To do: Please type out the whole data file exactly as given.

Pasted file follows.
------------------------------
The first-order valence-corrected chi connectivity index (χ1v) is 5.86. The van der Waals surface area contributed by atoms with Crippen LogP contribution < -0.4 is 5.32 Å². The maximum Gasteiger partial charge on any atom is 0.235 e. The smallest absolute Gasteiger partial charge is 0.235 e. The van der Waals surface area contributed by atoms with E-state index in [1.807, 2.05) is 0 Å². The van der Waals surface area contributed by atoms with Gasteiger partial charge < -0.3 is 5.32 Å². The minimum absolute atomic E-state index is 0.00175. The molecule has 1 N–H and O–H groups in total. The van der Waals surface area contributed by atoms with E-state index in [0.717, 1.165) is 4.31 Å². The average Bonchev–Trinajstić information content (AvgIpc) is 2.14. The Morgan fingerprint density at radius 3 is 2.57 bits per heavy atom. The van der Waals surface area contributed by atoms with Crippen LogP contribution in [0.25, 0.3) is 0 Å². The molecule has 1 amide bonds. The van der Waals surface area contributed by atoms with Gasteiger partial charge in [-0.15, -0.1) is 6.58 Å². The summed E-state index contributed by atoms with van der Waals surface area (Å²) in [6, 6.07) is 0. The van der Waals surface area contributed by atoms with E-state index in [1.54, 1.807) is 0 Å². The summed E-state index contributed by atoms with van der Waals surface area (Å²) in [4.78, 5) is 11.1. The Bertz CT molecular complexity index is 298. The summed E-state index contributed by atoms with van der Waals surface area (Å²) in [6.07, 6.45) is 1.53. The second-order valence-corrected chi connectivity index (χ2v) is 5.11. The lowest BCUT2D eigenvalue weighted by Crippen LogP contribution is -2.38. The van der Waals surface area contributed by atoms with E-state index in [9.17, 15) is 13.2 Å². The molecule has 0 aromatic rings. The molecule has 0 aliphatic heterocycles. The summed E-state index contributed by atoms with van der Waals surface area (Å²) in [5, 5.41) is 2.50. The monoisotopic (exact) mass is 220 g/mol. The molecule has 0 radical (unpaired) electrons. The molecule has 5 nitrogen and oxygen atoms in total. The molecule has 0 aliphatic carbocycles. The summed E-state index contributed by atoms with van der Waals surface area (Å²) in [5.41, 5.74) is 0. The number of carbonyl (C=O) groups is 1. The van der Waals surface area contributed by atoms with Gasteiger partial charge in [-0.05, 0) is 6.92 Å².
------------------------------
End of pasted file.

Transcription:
The first-order valence-corrected chi connectivity index (χ1v) is 5.86. The van der Waals surface area contributed by atoms with Crippen LogP contribution < -0.4 is 5.32 Å². The maximum Gasteiger partial charge on any atom is 0.235 e. The smallest absolute Gasteiger partial charge is 0.235 e. The van der Waals surface area contributed by atoms with E-state index in [1.807, 2.05) is 0 Å². The van der Waals surface area contributed by atoms with Gasteiger partial charge < -0.3 is 5.32 Å². The minimum absolute atomic E-state index is 0.00175. The molecule has 1 N–H and O–H groups in total. The van der Waals surface area contributed by atoms with E-state index in [0.717, 1.165) is 4.31 Å². The average Bonchev–Trinajstić information content (AvgIpc) is 2.14. The Morgan fingerprint density at radius 3 is 2.57 bits per heavy atom. The van der Waals surface area contributed by atoms with Crippen LogP contribution in [0.25, 0.3) is 0 Å². The molecule has 1 amide bonds. The van der Waals surface area contributed by atoms with Gasteiger partial charge in [-0.15, -0.1) is 6.58 Å². The summed E-state index contributed by atoms with van der Waals surface area (Å²) in [6, 6.07) is 0. The van der Waals surface area contributed by atoms with E-state index in [1.54, 1.807) is 0 Å². The summed E-state index contributed by atoms with van der Waals surface area (Å²) in [4.78, 5) is 11.1. The Bertz CT molecular complexity index is 298. The summed E-state index contributed by atoms with van der Waals surface area (Å²) in [6.07, 6.45) is 1.53. The second-order valence-corrected chi connectivity index (χ2v) is 5.11. The lowest BCUT2D eigenvalue weighted by Crippen LogP contribution is -2.38. The van der Waals surface area contributed by atoms with E-state index in [9.17, 15) is 13.2 Å². The molecule has 0 aromatic rings. The molecule has 0 aliphatic heterocycles. The summed E-state index contributed by atoms with van der Waals surface area (Å²) in [5, 5.41) is 2.50. The monoisotopic (exact) mass is 220 g/mol. The molecule has 0 radical (unpaired) electrons. The molecule has 5 nitrogen and oxygen atoms in total. The molecule has 0 aliphatic carbocycles. The summed E-state index contributed by atoms with van der Waals surface area (Å²) in [5.41, 5.74) is 0. The number of carbonyl (C=O) groups is 1. The van der Waals surface area contributed by atoms with Gasteiger partial charge in [-0.05, 0) is 6.92 Å².